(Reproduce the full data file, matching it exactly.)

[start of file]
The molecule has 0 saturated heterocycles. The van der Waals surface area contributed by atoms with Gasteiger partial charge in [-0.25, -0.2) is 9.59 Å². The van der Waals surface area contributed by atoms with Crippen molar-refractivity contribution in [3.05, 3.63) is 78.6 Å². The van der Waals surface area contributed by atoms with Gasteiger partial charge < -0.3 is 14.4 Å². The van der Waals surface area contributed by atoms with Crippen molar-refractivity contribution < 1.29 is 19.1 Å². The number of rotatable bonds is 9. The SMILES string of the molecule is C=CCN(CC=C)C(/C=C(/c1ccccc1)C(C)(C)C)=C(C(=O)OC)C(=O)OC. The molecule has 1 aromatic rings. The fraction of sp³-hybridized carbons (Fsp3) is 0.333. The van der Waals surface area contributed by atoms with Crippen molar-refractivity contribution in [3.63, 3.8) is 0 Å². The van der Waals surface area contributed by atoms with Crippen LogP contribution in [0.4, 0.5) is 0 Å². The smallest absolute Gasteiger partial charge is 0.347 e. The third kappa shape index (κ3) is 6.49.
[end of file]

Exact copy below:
The molecule has 0 saturated heterocycles. The van der Waals surface area contributed by atoms with Gasteiger partial charge in [-0.25, -0.2) is 9.59 Å². The van der Waals surface area contributed by atoms with Crippen molar-refractivity contribution in [3.05, 3.63) is 78.6 Å². The van der Waals surface area contributed by atoms with Gasteiger partial charge < -0.3 is 14.4 Å². The van der Waals surface area contributed by atoms with Crippen molar-refractivity contribution < 1.29 is 19.1 Å². The number of rotatable bonds is 9. The SMILES string of the molecule is C=CCN(CC=C)C(/C=C(/c1ccccc1)C(C)(C)C)=C(C(=O)OC)C(=O)OC. The molecule has 1 aromatic rings. The fraction of sp³-hybridized carbons (Fsp3) is 0.333. The van der Waals surface area contributed by atoms with Crippen molar-refractivity contribution in [3.63, 3.8) is 0 Å². The van der Waals surface area contributed by atoms with Crippen LogP contribution in [0.4, 0.5) is 0 Å². The smallest absolute Gasteiger partial charge is 0.347 e. The third kappa shape index (κ3) is 6.49.